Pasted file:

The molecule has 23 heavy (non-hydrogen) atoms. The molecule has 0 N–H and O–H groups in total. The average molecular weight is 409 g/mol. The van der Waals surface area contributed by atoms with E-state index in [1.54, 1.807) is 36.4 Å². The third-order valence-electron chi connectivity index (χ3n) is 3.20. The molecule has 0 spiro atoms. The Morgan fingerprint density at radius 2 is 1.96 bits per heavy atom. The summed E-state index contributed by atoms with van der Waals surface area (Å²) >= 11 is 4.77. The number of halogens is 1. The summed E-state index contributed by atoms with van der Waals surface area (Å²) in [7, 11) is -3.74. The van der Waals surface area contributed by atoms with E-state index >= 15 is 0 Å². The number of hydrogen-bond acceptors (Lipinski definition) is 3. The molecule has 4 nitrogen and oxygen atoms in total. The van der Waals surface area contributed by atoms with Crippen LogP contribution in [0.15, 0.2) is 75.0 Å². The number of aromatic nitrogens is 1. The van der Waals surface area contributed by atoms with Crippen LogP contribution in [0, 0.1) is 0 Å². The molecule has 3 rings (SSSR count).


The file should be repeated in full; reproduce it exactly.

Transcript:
The molecule has 23 heavy (non-hydrogen) atoms. The molecule has 0 N–H and O–H groups in total. The average molecular weight is 409 g/mol. The van der Waals surface area contributed by atoms with E-state index in [1.54, 1.807) is 36.4 Å². The third-order valence-electron chi connectivity index (χ3n) is 3.20. The molecule has 0 spiro atoms. The Morgan fingerprint density at radius 2 is 1.96 bits per heavy atom. The summed E-state index contributed by atoms with van der Waals surface area (Å²) >= 11 is 4.77. The number of halogens is 1. The summed E-state index contributed by atoms with van der Waals surface area (Å²) in [7, 11) is -3.74. The van der Waals surface area contributed by atoms with E-state index >= 15 is 0 Å². The number of hydrogen-bond acceptors (Lipinski definition) is 3. The molecule has 4 nitrogen and oxygen atoms in total. The van der Waals surface area contributed by atoms with Crippen LogP contribution in [0.15, 0.2) is 75.0 Å². The number of aromatic nitrogens is 1. The van der Waals surface area contributed by atoms with Crippen LogP contribution in [0, 0.1) is 0 Å². The molecule has 3 rings (SSSR count).